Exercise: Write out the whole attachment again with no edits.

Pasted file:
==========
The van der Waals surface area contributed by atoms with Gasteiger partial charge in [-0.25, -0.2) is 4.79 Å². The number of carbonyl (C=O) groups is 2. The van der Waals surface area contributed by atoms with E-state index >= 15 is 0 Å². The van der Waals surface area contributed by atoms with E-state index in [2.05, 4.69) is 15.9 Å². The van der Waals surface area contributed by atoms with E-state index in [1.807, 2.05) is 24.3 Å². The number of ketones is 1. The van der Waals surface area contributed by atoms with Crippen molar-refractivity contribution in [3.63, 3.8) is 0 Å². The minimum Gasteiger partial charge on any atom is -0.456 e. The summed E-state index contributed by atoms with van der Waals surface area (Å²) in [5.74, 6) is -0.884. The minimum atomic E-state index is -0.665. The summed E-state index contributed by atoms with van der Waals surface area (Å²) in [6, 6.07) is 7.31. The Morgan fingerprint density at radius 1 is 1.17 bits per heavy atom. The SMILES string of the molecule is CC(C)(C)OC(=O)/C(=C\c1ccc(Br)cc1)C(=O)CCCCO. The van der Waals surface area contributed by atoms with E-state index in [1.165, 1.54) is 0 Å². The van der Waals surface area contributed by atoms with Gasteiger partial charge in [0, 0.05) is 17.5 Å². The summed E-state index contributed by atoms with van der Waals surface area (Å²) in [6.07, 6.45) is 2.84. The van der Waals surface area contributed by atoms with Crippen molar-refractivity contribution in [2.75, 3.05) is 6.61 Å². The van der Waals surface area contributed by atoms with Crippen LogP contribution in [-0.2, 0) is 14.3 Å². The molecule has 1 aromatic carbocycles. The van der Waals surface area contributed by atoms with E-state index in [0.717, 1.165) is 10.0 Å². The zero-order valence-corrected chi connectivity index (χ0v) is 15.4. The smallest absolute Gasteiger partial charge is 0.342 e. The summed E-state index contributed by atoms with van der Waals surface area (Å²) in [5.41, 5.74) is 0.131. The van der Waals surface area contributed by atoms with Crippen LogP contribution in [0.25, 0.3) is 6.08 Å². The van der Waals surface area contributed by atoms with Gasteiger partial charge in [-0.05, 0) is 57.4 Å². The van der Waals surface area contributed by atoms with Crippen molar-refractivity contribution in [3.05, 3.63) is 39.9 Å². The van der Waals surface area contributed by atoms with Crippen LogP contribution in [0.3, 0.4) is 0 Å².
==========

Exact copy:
The van der Waals surface area contributed by atoms with Gasteiger partial charge in [-0.25, -0.2) is 4.79 Å². The number of carbonyl (C=O) groups is 2. The van der Waals surface area contributed by atoms with E-state index >= 15 is 0 Å². The van der Waals surface area contributed by atoms with E-state index in [2.05, 4.69) is 15.9 Å². The van der Waals surface area contributed by atoms with E-state index in [1.807, 2.05) is 24.3 Å². The number of ketones is 1. The van der Waals surface area contributed by atoms with Crippen molar-refractivity contribution in [3.63, 3.8) is 0 Å². The minimum Gasteiger partial charge on any atom is -0.456 e. The summed E-state index contributed by atoms with van der Waals surface area (Å²) in [5.74, 6) is -0.884. The minimum atomic E-state index is -0.665. The summed E-state index contributed by atoms with van der Waals surface area (Å²) in [6, 6.07) is 7.31. The Morgan fingerprint density at radius 1 is 1.17 bits per heavy atom. The SMILES string of the molecule is CC(C)(C)OC(=O)/C(=C\c1ccc(Br)cc1)C(=O)CCCCO. The van der Waals surface area contributed by atoms with E-state index in [1.165, 1.54) is 0 Å². The van der Waals surface area contributed by atoms with Gasteiger partial charge in [0, 0.05) is 17.5 Å². The summed E-state index contributed by atoms with van der Waals surface area (Å²) in [6.07, 6.45) is 2.84. The van der Waals surface area contributed by atoms with Crippen molar-refractivity contribution in [2.75, 3.05) is 6.61 Å². The van der Waals surface area contributed by atoms with Crippen LogP contribution in [-0.2, 0) is 14.3 Å². The molecule has 1 aromatic carbocycles. The van der Waals surface area contributed by atoms with E-state index in [0.717, 1.165) is 10.0 Å². The zero-order valence-corrected chi connectivity index (χ0v) is 15.4. The smallest absolute Gasteiger partial charge is 0.342 e. The summed E-state index contributed by atoms with van der Waals surface area (Å²) in [5.41, 5.74) is 0.131. The van der Waals surface area contributed by atoms with Crippen LogP contribution in [0.25, 0.3) is 6.08 Å². The van der Waals surface area contributed by atoms with Gasteiger partial charge in [-0.05, 0) is 57.4 Å². The van der Waals surface area contributed by atoms with Crippen molar-refractivity contribution in [3.05, 3.63) is 39.9 Å². The van der Waals surface area contributed by atoms with Crippen LogP contribution in [0.3, 0.4) is 0 Å².